Mining, Plus Oil and Gas Keep Rocky Mountain Region BusyBy Mike Quirk
Article Date: 01-01-2008
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Rocky Mountain Region
Depending on what market segments a dealer participates most in will likely have a profound impact on business in 2008. Mining, oil and gas, and highway construction look to remain solid. Commercial development and construction will soften somewhat, and housing will remain weak in most metropolitan areas. The performance of each segment will have a varied effect on the operating areas of our dealerships.
The robust mining activity in the Rocky Mountain Region will continue to provide great opportunity and challenges to dealers. Mineral production is very high and reclamation projects abound. Machine sales, parts, and service operations remain challenged to keep up with demand. Oil and gas drilling, extraction, distribution, and reclamation activity remain strong in New Mexico, Colorado, Wyoming and Utah but are beginning to show signs of slowing in some areas.
Highway and infrastructure investment will continue at decent levels throughout the region with some areas benefiting more than others. Funding in 2008 should increase slightly overall compared to recent years, but long-term funding for deteriorating highways remains a priority. Dealers need to become more engaged with their legislators to keep this issue in the forefront.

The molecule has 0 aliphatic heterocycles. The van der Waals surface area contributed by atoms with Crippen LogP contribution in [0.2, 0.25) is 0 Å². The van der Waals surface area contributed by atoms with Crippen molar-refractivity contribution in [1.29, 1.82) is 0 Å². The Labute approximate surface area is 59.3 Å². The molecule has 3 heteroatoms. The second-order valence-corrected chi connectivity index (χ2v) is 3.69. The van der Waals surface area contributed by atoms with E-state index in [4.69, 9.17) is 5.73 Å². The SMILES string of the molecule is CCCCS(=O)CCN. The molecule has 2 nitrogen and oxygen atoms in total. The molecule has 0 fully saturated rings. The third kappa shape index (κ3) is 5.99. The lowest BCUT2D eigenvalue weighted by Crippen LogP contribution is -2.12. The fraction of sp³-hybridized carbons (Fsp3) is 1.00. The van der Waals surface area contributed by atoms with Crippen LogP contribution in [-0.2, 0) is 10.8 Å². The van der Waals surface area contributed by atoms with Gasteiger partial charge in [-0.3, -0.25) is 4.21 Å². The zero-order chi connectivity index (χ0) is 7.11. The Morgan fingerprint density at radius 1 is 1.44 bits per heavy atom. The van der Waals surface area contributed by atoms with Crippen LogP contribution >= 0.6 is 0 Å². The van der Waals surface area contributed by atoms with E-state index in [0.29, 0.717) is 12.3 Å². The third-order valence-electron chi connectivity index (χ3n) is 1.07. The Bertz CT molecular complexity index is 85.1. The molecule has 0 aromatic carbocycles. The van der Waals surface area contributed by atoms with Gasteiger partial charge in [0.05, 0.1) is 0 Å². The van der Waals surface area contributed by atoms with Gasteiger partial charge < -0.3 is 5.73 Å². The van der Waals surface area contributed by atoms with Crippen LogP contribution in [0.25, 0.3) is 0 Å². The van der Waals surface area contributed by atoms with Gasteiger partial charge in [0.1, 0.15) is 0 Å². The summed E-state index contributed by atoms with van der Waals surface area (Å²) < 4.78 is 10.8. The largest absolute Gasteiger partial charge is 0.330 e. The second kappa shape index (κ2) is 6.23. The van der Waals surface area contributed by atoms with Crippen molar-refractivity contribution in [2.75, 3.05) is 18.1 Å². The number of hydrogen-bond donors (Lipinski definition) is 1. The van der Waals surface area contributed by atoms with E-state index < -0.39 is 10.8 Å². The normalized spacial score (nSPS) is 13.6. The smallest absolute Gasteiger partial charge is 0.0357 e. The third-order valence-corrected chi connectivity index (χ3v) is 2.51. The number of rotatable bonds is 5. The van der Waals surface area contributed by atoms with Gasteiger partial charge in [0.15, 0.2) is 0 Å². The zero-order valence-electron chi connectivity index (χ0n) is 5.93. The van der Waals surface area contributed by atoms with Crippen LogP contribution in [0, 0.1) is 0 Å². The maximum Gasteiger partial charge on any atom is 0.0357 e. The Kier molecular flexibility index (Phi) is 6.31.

Commercial construction activity has so far remained good. Since much of this activity follows new residential construction, it is expected to weaken as the effects of 12 to 18 months of steadily declining housing starts are felt. This is the case in most metropolitan areas where new housing developments remain rare. Housing and commercial development are at the core of most dealers' business but especially the small to midsize operations. That makes this segment critical to monitor. Forecasts for a housing recovery in 2008 are not forthcoming, but there is reason for optimism. Interest rates, employment opportunity, and quality of life advantages place the Rocky Mountain Region in a position to recover quickly as surplus housing units are sold.
Most dealers are forecasting a decrease in new machine deliveries in the 10 to 15 percent range. Additions to rental fleets have declined and used inventories are building. Parts and service sales in most areas are expected to remain flat or decline slightly, but demand for experienced technicians continues. There is recognition that greater management skills will be required of the dealer management teams in 2008. This has inspired a back-to-basics approach to training and development that many dealers have been too busy to address in recent years. Overall, there is a sense of cautious optimism that we are not looking at a deep or extended downturn, but rather a manageable cycle with recovery beginning in 2009.
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